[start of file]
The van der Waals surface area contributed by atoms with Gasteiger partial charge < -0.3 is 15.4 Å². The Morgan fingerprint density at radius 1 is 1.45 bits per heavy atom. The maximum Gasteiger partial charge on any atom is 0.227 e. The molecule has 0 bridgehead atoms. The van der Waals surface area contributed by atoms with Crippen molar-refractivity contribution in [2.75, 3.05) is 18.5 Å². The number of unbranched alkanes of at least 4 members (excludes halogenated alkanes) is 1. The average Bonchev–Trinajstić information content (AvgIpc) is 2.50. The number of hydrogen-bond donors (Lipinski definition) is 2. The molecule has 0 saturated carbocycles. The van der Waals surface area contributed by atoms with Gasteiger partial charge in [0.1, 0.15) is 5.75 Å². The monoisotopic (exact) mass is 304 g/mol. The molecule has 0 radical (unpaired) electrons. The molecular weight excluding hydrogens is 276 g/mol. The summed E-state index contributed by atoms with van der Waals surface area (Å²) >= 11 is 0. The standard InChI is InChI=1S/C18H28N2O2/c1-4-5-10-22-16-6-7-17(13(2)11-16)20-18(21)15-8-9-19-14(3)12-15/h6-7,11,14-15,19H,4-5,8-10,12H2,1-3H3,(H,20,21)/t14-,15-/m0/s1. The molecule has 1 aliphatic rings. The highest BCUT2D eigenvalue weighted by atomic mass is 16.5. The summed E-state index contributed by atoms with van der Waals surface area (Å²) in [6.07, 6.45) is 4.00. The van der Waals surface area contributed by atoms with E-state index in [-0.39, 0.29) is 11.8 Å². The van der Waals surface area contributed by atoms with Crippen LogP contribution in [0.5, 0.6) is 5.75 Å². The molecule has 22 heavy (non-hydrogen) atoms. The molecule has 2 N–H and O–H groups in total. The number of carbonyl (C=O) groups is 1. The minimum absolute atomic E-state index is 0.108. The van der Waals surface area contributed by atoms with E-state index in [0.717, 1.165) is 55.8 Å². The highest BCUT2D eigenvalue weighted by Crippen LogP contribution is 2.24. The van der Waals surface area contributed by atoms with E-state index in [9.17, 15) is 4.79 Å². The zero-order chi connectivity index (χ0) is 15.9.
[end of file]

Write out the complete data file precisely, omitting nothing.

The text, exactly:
The van der Waals surface area contributed by atoms with Gasteiger partial charge < -0.3 is 15.4 Å². The Morgan fingerprint density at radius 1 is 1.45 bits per heavy atom. The maximum Gasteiger partial charge on any atom is 0.227 e. The molecule has 0 bridgehead atoms. The van der Waals surface area contributed by atoms with Crippen molar-refractivity contribution in [2.75, 3.05) is 18.5 Å². The number of unbranched alkanes of at least 4 members (excludes halogenated alkanes) is 1. The average Bonchev–Trinajstić information content (AvgIpc) is 2.50. The number of hydrogen-bond donors (Lipinski definition) is 2. The molecule has 0 saturated carbocycles. The van der Waals surface area contributed by atoms with Gasteiger partial charge in [0.1, 0.15) is 5.75 Å². The monoisotopic (exact) mass is 304 g/mol. The molecule has 0 radical (unpaired) electrons. The molecular weight excluding hydrogens is 276 g/mol. The summed E-state index contributed by atoms with van der Waals surface area (Å²) >= 11 is 0. The standard InChI is InChI=1S/C18H28N2O2/c1-4-5-10-22-16-6-7-17(13(2)11-16)20-18(21)15-8-9-19-14(3)12-15/h6-7,11,14-15,19H,4-5,8-10,12H2,1-3H3,(H,20,21)/t14-,15-/m0/s1. The molecule has 1 aliphatic rings. The highest BCUT2D eigenvalue weighted by atomic mass is 16.5. The summed E-state index contributed by atoms with van der Waals surface area (Å²) in [6.07, 6.45) is 4.00. The van der Waals surface area contributed by atoms with E-state index in [-0.39, 0.29) is 11.8 Å². The van der Waals surface area contributed by atoms with Crippen LogP contribution in [0.5, 0.6) is 5.75 Å². The molecule has 22 heavy (non-hydrogen) atoms. The molecule has 2 N–H and O–H groups in total. The number of carbonyl (C=O) groups is 1. The minimum absolute atomic E-state index is 0.108. The van der Waals surface area contributed by atoms with E-state index in [0.717, 1.165) is 55.8 Å². The highest BCUT2D eigenvalue weighted by Crippen LogP contribution is 2.24. The van der Waals surface area contributed by atoms with E-state index in [9.17, 15) is 4.79 Å². The zero-order chi connectivity index (χ0) is 15.9.